Home Cover Story IoT is the buzzword today

IoT is the buzzword today

IoT is the buzzword today

Automated machines need people to design, program and service them. In an interview with APF, DK Sharma, Godrej Tooling and Masuo Ebisawa, ACT speak about automation in manufacturing.

Many of the new production methods in the next manufacturing revolution will require fewer people working in factories, and some lights-out manufacturing is now possible. Manufacturing will still need people, if not so many in the factory itself. As anufacturing transforms into a high-tech workplace, the new generation of process and automation engineers and technicians will be completely different – they will have grown up with the Internet, smartphones and video games.Being one of the vital business divisions of the forward-looking organisation, Godrej Tooling chalked out its plan to expand its footprints into the Passenger Vehicle (PV) and Commercial Vehicle (CV) market segments as well, by extending suitable offers.

What is your vision for the growth of automation manufacturing equipment in India?
We are at the crossroads as India becomes bigger in manufacturing. India is the sixth largest producer of vehicles in the world. So more and more activity of manufacturing will take place here in India. While we have good number of people available, they are not trained to meet that demand of what we have envisioned. As per SIAM, AMP 2026 policy, India will be among the top three vehicle manufacturer in the world by 2026. But there is a huge challenge in meeting the skill demand. While training attempt is being made in the country, by private organisations as well as the government there is going to be a huge shortfall in the skill availability. While skill availability is available at a cheaper price, the talent available will start fetching more money. They will be in demand. There will be a need of automation anyways. There is a concept called IoT, which is the buzz word today. There are two schools of thoughts, the traditional companies who have run the business, they redo it. We have certain ways of conducting our manufacturing shop. The IoT is disruption. There is a debate going on in the country. Whether we remove all the people and do my work with automation, which we cannot. The new government wants employment to be increased. As the business grows, we need people. When you need to built quality standard and speed, with competitiveness, we need automation. Not all robots can do everything. To be able to implement IoT we need knowledge. Automation is not providing me knowledge. We have few groups who are looking forward and the volumes are going up. Instead of nascent stage even the awareness is being created by all means of communication. But the ground reality is totally different. So to be able to employ the automation we see some more time.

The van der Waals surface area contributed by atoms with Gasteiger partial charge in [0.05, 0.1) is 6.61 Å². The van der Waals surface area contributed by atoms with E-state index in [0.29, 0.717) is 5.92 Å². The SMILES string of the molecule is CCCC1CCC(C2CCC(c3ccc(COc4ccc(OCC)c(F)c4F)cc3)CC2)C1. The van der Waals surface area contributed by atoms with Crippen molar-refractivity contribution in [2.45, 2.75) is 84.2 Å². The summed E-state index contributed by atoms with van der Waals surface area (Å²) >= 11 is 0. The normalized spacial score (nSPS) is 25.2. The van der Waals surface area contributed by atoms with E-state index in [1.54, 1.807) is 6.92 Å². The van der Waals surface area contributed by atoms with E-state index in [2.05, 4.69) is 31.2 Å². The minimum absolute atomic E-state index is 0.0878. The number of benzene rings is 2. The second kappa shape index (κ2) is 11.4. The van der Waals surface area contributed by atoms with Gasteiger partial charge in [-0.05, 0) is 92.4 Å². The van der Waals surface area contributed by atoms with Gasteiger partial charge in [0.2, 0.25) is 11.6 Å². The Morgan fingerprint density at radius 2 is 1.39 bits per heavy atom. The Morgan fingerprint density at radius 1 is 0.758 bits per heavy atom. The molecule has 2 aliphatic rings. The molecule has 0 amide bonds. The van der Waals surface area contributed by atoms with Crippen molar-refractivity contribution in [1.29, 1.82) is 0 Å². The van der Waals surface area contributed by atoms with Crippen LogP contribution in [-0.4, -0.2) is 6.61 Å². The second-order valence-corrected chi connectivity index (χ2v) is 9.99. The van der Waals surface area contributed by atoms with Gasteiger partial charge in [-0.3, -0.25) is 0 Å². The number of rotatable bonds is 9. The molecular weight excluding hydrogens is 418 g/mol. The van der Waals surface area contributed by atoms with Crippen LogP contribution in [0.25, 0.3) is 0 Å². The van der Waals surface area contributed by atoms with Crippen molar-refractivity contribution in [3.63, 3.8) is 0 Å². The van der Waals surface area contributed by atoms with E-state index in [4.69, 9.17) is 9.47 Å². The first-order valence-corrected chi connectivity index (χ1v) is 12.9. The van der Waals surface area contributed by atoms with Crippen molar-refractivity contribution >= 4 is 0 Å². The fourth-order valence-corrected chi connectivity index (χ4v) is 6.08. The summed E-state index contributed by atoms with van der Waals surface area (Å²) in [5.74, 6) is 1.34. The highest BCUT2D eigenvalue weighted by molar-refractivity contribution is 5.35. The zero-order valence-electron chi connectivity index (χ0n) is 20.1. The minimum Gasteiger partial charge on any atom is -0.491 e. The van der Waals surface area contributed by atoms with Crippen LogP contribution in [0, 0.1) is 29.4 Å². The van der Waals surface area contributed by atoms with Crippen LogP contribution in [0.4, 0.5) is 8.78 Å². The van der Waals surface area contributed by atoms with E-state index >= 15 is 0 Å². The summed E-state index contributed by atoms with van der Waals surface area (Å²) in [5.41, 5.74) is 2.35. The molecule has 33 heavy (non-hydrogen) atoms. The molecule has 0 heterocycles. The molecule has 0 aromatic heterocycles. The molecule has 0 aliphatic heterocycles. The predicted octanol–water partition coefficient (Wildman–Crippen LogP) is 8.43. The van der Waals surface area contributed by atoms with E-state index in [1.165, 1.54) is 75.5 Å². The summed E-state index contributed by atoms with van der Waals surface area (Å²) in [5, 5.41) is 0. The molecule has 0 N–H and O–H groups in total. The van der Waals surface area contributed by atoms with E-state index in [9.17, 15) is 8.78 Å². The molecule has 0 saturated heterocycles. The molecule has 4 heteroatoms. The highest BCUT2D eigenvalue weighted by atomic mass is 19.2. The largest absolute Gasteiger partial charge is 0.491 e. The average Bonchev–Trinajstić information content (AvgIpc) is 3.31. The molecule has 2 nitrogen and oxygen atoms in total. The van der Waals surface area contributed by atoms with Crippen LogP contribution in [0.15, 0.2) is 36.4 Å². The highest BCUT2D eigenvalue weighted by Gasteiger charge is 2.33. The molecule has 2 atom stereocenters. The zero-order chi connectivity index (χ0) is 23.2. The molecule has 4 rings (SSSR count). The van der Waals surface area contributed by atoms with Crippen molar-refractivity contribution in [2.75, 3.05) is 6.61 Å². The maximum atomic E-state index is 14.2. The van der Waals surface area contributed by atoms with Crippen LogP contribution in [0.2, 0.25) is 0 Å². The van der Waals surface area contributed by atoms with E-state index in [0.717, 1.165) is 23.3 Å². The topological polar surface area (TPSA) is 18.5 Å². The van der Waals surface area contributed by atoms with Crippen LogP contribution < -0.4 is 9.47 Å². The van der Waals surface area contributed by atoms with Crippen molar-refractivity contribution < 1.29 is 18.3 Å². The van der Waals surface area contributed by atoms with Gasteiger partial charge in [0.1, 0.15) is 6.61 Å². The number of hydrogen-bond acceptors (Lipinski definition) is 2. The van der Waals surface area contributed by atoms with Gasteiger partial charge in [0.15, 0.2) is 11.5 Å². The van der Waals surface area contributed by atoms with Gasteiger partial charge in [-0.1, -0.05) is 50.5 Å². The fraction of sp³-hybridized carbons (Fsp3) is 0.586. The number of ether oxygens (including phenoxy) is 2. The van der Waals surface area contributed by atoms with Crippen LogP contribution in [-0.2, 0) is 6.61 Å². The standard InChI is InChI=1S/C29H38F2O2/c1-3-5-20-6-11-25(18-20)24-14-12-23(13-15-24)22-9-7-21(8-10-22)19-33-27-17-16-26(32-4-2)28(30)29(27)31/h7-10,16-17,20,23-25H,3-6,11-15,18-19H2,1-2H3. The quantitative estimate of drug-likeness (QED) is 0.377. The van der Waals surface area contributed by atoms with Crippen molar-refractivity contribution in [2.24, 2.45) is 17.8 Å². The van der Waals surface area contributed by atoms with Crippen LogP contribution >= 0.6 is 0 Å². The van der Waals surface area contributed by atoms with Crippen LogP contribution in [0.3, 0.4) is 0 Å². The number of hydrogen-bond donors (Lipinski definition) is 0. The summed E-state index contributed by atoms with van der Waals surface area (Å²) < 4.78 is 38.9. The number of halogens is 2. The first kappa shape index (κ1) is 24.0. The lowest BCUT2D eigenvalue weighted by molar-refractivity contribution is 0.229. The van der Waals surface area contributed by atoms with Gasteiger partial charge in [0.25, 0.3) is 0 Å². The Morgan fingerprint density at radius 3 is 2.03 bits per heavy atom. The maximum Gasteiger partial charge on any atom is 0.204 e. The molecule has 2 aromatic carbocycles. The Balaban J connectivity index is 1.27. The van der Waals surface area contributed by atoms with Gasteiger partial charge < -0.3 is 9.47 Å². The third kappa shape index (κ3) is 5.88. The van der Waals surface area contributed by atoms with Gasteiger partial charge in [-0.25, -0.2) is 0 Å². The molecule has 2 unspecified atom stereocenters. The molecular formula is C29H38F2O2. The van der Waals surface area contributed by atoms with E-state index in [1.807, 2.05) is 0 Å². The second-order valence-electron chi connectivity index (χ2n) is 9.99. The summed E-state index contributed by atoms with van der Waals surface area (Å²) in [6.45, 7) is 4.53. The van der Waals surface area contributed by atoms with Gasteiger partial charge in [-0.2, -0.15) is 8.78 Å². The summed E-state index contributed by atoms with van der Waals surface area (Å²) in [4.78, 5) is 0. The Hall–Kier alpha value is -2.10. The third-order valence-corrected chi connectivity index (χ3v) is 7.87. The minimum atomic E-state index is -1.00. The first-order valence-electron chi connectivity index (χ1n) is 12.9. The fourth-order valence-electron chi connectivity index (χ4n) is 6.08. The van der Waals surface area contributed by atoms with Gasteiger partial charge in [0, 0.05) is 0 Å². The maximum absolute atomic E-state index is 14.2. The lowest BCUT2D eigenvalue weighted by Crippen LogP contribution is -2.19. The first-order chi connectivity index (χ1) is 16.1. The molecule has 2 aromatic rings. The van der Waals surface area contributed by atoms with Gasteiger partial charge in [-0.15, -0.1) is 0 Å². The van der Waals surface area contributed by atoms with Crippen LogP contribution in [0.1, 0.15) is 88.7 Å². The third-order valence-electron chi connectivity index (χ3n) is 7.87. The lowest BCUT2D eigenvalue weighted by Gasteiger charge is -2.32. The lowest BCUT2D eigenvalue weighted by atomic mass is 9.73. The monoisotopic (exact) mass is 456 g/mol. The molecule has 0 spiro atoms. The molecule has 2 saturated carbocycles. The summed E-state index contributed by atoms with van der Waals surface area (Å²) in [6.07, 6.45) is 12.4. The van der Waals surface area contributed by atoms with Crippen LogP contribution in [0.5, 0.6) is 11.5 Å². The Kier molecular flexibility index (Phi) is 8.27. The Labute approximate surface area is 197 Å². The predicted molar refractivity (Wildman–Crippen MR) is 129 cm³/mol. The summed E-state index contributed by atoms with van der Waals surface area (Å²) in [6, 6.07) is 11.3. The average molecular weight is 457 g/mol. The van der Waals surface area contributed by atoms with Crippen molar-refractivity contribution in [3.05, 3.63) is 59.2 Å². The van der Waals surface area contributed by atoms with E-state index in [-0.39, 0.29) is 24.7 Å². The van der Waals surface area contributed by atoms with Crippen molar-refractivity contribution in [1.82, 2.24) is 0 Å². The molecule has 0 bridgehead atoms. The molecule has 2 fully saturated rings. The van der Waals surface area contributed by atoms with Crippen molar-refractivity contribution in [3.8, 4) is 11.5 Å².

What percentage of tooling aggregates will continue to be imported and why?

There are huge variety of tooling which is required in the country to produce any product. The high end tools are still being imported into the country where the requisite knowledge and infrastructure to produce those type of tooling are not available. We continue to develope markets to feed us. Just to give you an example the car is made of certain parts. The outer panel which one touches feels the finished parts, those types of tooling’s are still being imported to India, as it requires different set of skills and different infrastructure. When we say infrastructure we need big presses. You need a 4000 tonne locking force machine, to produce the die casting engine. But there are only one or two available in India and 100 in Japan, Europe and America. But this will change gradually. All the car makers are now setting a target for localisation component. For e.g. Kwid by Renault. It had 80 per cent local content. Which is very big challenge. So has India created any examples? Yes we can. Is it possible for any car maker and two wheeler today? Probably no. We as a tool maker are very few in the country and very few tool rooms are there. To meet the demand of all the car makers they have to meet all the demands. 40 per cent of the complex tooling are still being imported. They are very high value. But two years down the line, I see all those who currently manufacture those types of tooling’s, setting up shop here to en-cash the opportunity.

What are the new segments in auto sector looking for automated manufacturing equipment?